The completion of a new exit (the same one they were looking to build in 1975 when they found the room) and modern technology has made it possible to make the Secret Room accessible to the public in a controlled way. A maximum of four people at a time will be allowed into the room for reserved time slots for only 15 minutes with a maximum of 100 people per week. Conservation conditions will be scrupulously monitored and the new LED lighting, installed in 2018, will only be on for brief periods, alternating with long hours of darkness.

The room will open on November 15th for an experimental run lasting until March 30th, 2024. Tickets will cost a total of 38 euros and can be booked online here.

Rare 16th c. globe restored and on display

A rare 16th century globe has been restored and put on display at the Museo Galileo in Florence.

The terrestrial globe was made by Antwerp cartographer Cornelis De Jode in 1594. Most of his surviving oeuvre is a world atlas, the Speculum Orbis Terrae, he published in 1593. It sold terribly at the time, so today there are only a dozen or so copies known. Dedicated to Wolf Dietrich von Raitenau, Prince-Archbishop of Salzburg from 1587 until he was deposed, imprisoned and succeeded by his nephew in 1612, this globe is the only surviving globe by De Jode. It was previously known only from a series of cartographical sections now in the Bibliothèque Nationale de France in Paris.

Italy’s Ministry of Culture acquired the globe last November for €385,568 ($407,000) on behalf of the Regional Direction of Museums for Tuscany. It had been appeared on the market in 2016 but Italy placed an export ban on it due to its great rarity and historical significance.

It was in dire condition at the time of the sale. The printed paper surface of the globe was badly deteriorated, darked and with several gaps. Its condition was analyzed and assessed for its urgent conservation needs. The non-profit Friends of Florence foundation financed a delicate and complex intervention of cleaning and restoration by the Officina del Restauro in Florence.

The restored globe is now on permanent loan in the Museo Galileo where it will be on display alongside the museum’s important selection of terrestrial and celestial globes.

Van Gogh painting stolen in 2020 returned

The Parsonage Garden at Nuenen in Spring, an 1884 oil-on-paper-on-panel painting by Vincent van Gogh, has been returned to the Groninger Museum three-and-a-half years after it was stolen the Singer Laren museum where it was on loan for an exhibition. It was recovered by private detective Arthur Brand who specializes in recovering stolen and lost art works and has extensive contacts in the criminal underworld.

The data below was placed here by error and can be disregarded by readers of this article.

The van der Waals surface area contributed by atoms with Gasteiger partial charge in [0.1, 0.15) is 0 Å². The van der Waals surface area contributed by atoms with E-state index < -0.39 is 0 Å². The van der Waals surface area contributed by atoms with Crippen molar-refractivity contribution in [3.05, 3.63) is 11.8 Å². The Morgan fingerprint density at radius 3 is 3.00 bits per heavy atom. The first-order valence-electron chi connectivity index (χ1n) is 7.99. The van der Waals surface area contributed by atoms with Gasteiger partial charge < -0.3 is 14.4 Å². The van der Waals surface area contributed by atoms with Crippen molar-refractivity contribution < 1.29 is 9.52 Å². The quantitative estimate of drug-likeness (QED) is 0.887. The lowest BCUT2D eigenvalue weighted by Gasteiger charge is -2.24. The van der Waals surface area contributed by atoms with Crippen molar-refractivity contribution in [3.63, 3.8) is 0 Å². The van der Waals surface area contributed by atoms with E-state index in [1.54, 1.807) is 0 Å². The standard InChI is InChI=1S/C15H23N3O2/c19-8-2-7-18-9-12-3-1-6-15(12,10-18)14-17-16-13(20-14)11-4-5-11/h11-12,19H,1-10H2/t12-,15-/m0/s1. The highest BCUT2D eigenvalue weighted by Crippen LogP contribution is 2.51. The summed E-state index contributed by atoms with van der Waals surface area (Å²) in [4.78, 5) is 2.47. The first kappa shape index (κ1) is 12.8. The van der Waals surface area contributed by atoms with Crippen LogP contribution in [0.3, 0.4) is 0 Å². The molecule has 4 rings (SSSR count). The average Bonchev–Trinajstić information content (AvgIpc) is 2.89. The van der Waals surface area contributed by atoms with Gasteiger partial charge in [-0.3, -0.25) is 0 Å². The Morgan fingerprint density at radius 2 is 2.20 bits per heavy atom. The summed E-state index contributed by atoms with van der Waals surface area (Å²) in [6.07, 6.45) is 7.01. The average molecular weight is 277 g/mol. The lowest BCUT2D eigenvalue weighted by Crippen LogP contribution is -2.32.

The work was one of several painted when Vincent lived in the vicarage at the church where his father was pastor. It was stolen in a brazen smash-and-grab around 3:15AM on March 30th, 2020, when the museum was closed during COVID lockdown. Two months later, Arthur Brand was sent a “proof of life” photograph of the painting next to a newspaper dated May 30th.

In August 2020, the Frans Hals painting Two Laughing Boys with a Mug of Beer was stolen from the Museum Hofje van Mevrouw van Aerden in Leerdam in a smash-and-grab with the same modus operandi. DNA evidence collected from both crime scenes pointed to a suspect dubbed Nils M. In April 2021, Nils was arrested. He was in possession of firearms and drugs at the time, but the painting was not found and he denied involvement in the thefts. Nils was convicted in 2021 and sentenced to eight years in prison and a fine he’ll never pay of €8.7 million ($9.3 million).

Nils had already sold the painting when he was nabbed. The buyer was transportation company entrepreneur and secret drug kingpin Peter Roy K, who apparently thought he could use the painting as a trade for securing a lighter sentence for his drug trafficking charges.

By 2023, however, his clever plan had failed and the painting, unsaleable due the notoriety of the theft, was an albatross around his neck. He reached out to Arthur Brand and arranged to hand over .

“We knew that the painting would go from one hand to another hand in the criminal world, but that nobody really wanted to touch it because it wasn’t worth anything,” said Brand, who is known for retrieving stolen artworks. “You could only get in trouble. So it was a little bit cursed.” […]

“Eventually, I got contacted by somebody who said: ‘Mr Brand, I could turn in the Van Gogh, but I don’t want to get into trouble.’ I had to gain his confidence, and when I had, yesterday, he decided to deliver it to my home.”

So on Monday night, an early Van Gogh worth €3-€6 million ($3.2-$6.4m) was delivered to Brand’s Amsterdam apartment wrapped in bubble wrap and stuffed into a big blue Ikea bag. The label on the back matched the one from the “proof of life” photo and Andreas Blühm, the director of the Groninger Museum who was waiting in the corner bar, confirmed its authenticity.

The painting was not treated with kid gloves during its three-year ordeal. Even in the “proof of life” pictures you could see scratches on the surface. It is now at the Van Gogh Museum in Amsterdam where expert conservators are examining it to determine a course of treatment. There is no estimated time frame for the necessary measures. It could be weeks or months until it is back on display as the jewel in the crown of the Groninger Museum.